Choosing a Mountain Bike, with Matt MacDonald
A branch snapped. The man’s head whipped to the right to see what caused it. He could hear – but not see – the creature in the bush. Rustling leaves, twigs, shuffling – something was in there. A little black nose poked through, but then quickly disappeared. He decided to press on. With an adjustment of his glasses, a long tug from his waterpack, and a squint at the sun, he continued along the trail…
Have you ever been lost in the woods? Or perhaps, not so much lost, but purposefully set out to spend time away from paved roads, crowds and buildings? Those who have embraced the sport of mountain biking know that your thoughts take on new directions when you hit the trails. No two rides are ever the same. You notice new landscape, make different decisions, and each ride has a pulse of its own. People who mountain bike see things that no one else gets to see.
Matt McDonald is one of those people. Matt works at Cyclepath Kelowna serving riders of all skill levels. He especially enjoys serving clients who share his passion – mountain biking. When someone comes in looking for a new bike, Matt’s first question is always:
“Where do you see yourself riding this bike?”
The answer to that question dictates the place to begin in selecting a new bike.
Generally, people fall into 1 of 3 camps:
- People who envision themselves heading into nature, off the paved streets – on trails or greenways;
- People who plan to do a mix of cross-country trail riding with some ascent / descent on mountains; or
- Those who have no fear of the gravitational pull that comes from taking a chairlift to the top of a mountain and letting loose as they navigate down at faster speeds.
What makes a mountain bike different from other types of bikes available? The frame, suspension and tires are designed for rough, off-road riding. Within the mountain bike class, different suspension options, tires, gear combinations and frames are put together based on the skill level of the rider and, of course, where he/she plans to ride.
Matt said that as soon as a person can ride a bike, he/she can start mountain biking. Because Kelowna has so many different off-road trail options as well as the tough mountain terrain, you don’t have to look far to find a place that fits your skill level.
Newer riders and younger riders should gradually build their stamina and confidence before tackling aggressive descents. Cross-training your mountain biking activities with an aerobic exercise is helpful because mountain biking is an anaerobic activity. This means your body requires a lot of energy in short bursts, without the availability of oxygen. The energy demands on your body exceed the capabilities of your aerobic system alone, so your anaerobic energy system must kick in.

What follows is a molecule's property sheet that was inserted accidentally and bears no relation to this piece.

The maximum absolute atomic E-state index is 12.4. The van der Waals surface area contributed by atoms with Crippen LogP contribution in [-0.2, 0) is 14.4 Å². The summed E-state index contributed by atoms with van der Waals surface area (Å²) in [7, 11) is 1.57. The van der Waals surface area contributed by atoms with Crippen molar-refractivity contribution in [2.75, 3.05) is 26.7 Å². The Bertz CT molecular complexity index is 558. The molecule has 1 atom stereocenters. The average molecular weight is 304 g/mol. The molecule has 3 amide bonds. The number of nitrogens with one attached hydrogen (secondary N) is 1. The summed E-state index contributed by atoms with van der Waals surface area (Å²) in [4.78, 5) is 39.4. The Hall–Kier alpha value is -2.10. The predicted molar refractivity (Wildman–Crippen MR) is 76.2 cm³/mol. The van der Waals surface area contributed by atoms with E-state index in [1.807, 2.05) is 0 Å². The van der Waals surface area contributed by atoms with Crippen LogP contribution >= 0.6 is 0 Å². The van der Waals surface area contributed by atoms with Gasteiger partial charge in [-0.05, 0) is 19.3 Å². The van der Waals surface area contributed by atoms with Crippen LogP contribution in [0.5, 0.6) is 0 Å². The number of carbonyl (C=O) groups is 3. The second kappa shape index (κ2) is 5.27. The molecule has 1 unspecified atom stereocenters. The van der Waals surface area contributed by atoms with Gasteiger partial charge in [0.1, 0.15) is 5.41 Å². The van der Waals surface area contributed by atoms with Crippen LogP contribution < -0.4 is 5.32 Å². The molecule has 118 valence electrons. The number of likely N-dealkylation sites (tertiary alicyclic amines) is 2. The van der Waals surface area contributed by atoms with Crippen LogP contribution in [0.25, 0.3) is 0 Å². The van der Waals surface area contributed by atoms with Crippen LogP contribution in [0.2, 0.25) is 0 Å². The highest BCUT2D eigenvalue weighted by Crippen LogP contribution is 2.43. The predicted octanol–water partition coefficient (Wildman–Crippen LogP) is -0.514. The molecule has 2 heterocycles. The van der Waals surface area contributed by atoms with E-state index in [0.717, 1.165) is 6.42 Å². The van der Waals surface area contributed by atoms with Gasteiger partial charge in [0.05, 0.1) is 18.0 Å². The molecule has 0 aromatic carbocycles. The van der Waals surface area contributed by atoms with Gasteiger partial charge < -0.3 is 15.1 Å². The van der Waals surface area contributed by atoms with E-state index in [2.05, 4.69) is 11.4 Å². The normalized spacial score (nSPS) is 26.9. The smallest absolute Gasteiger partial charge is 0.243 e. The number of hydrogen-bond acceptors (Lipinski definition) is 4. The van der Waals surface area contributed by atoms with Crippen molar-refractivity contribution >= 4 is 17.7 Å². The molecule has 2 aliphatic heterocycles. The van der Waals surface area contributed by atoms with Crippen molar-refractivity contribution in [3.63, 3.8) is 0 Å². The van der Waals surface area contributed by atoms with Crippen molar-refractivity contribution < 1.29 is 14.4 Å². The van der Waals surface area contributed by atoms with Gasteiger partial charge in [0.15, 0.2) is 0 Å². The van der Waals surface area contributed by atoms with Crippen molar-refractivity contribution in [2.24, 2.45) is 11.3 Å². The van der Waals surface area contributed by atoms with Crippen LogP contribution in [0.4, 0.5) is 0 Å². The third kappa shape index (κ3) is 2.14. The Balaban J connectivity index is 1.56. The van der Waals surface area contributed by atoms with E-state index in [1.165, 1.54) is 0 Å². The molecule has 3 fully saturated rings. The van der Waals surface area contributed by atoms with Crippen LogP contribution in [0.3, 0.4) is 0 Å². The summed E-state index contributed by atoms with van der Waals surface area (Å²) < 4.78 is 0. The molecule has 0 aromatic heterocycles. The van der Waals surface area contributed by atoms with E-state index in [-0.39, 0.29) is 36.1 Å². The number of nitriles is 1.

Riding Solo or +1 or +2 or +10
Matt advised that other mountain bike equipment to plan for includes a helmet, full-fingered gloves, hydration pack, pumps and tubes. For longer rides, consider having a nutrition bar or two in your pack. A cell phone is another useful piece of equipment. If you plan to ride, you should plan to fall, and sometimes the falls can be nasty – the phone might come in handy. (Riding with a friend is a good idea in the back country!)However, if you stick to trails that match your skills, you’ll be in good shape.
One of Matt’s favorite aspects of the sport is the camaraderie built among friends as you enjoy nature and feel the burn of an intense workout together. So, a “friend” is also an ideal item for your equipment list. Meet some new ones on our Facebook page: http://www.facebook.com/cyclepathkelowna
Cyclepath offers group rides to help you out. Cyclepath’s rides are ideal for riders who know their limits and have a pretty good cardio base. Check out some of our group rides here: http://www.cyclepathkelowna.com/riding/shop-rides/
If you could only have one bike…
Matt believes that a mountain bike offers the most versatility. Bike manufacturers, like Giant, continue to evolve bike components to address new techniques and rider demands. Over the past 5 years, a 29” wheel has become desirable because it is easier for the recreational rider in climbing and biking over things. It also makes the mountain bike a bit easier for times you need to be on the road.
Coming back to the question, “Where do you envision yourself riding?” is the place to begin. Then, take your answer to Cyclepath and let Matt, or another one of Cyclepath’s knowledgeable and passionate staff members, hook you up with the right gear to make that vision a reality.